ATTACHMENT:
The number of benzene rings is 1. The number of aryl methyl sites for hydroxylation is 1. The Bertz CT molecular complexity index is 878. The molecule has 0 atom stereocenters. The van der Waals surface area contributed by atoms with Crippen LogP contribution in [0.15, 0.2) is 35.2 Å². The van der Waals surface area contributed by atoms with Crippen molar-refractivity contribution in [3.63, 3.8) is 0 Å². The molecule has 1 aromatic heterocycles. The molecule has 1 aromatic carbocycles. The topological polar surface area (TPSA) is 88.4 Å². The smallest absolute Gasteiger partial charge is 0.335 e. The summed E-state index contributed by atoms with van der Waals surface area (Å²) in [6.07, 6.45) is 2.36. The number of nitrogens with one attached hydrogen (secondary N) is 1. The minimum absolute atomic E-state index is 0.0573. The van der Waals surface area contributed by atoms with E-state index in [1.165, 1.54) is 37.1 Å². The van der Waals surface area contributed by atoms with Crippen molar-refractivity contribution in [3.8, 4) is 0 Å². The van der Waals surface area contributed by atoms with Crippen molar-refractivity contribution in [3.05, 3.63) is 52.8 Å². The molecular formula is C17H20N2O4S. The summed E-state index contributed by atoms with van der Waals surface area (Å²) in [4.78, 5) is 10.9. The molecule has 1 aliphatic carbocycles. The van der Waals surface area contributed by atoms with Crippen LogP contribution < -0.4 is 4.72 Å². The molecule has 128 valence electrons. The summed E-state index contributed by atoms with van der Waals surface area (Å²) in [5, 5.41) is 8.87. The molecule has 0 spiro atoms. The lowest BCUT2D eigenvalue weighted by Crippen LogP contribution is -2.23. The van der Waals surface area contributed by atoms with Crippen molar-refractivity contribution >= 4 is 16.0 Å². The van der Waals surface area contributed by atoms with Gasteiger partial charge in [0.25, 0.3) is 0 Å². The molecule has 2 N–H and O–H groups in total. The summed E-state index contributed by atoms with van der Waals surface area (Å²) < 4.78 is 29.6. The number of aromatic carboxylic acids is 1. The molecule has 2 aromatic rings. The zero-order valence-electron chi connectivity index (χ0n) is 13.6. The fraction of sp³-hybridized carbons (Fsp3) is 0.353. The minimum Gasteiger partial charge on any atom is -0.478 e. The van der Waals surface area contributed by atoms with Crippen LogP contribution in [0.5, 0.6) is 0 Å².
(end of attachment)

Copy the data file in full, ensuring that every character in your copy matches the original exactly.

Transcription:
The number of benzene rings is 1. The number of aryl methyl sites for hydroxylation is 1. The Bertz CT molecular complexity index is 878. The molecule has 0 atom stereocenters. The van der Waals surface area contributed by atoms with Crippen LogP contribution in [0.15, 0.2) is 35.2 Å². The van der Waals surface area contributed by atoms with Crippen molar-refractivity contribution in [3.63, 3.8) is 0 Å². The molecule has 1 aromatic heterocycles. The molecule has 1 aromatic carbocycles. The topological polar surface area (TPSA) is 88.4 Å². The smallest absolute Gasteiger partial charge is 0.335 e. The summed E-state index contributed by atoms with van der Waals surface area (Å²) in [6.07, 6.45) is 2.36. The number of nitrogens with one attached hydrogen (secondary N) is 1. The minimum absolute atomic E-state index is 0.0573. The van der Waals surface area contributed by atoms with E-state index in [1.165, 1.54) is 37.1 Å². The van der Waals surface area contributed by atoms with Crippen molar-refractivity contribution in [3.8, 4) is 0 Å². The van der Waals surface area contributed by atoms with Crippen molar-refractivity contribution in [3.05, 3.63) is 52.8 Å². The molecular formula is C17H20N2O4S. The summed E-state index contributed by atoms with van der Waals surface area (Å²) in [4.78, 5) is 10.9. The molecule has 1 aliphatic carbocycles. The van der Waals surface area contributed by atoms with Crippen LogP contribution < -0.4 is 4.72 Å². The molecule has 128 valence electrons. The summed E-state index contributed by atoms with van der Waals surface area (Å²) in [5, 5.41) is 8.87. The molecule has 0 spiro atoms. The lowest BCUT2D eigenvalue weighted by Crippen LogP contribution is -2.23. The van der Waals surface area contributed by atoms with Crippen molar-refractivity contribution >= 4 is 16.0 Å². The van der Waals surface area contributed by atoms with Gasteiger partial charge in [0.25, 0.3) is 0 Å². The molecule has 2 N–H and O–H groups in total. The summed E-state index contributed by atoms with van der Waals surface area (Å²) < 4.78 is 29.6. The number of aromatic carboxylic acids is 1. The molecule has 2 aromatic rings. The zero-order valence-electron chi connectivity index (χ0n) is 13.6. The fraction of sp³-hybridized carbons (Fsp3) is 0.353. The minimum Gasteiger partial charge on any atom is -0.478 e. The van der Waals surface area contributed by atoms with Crippen LogP contribution in [0.5, 0.6) is 0 Å².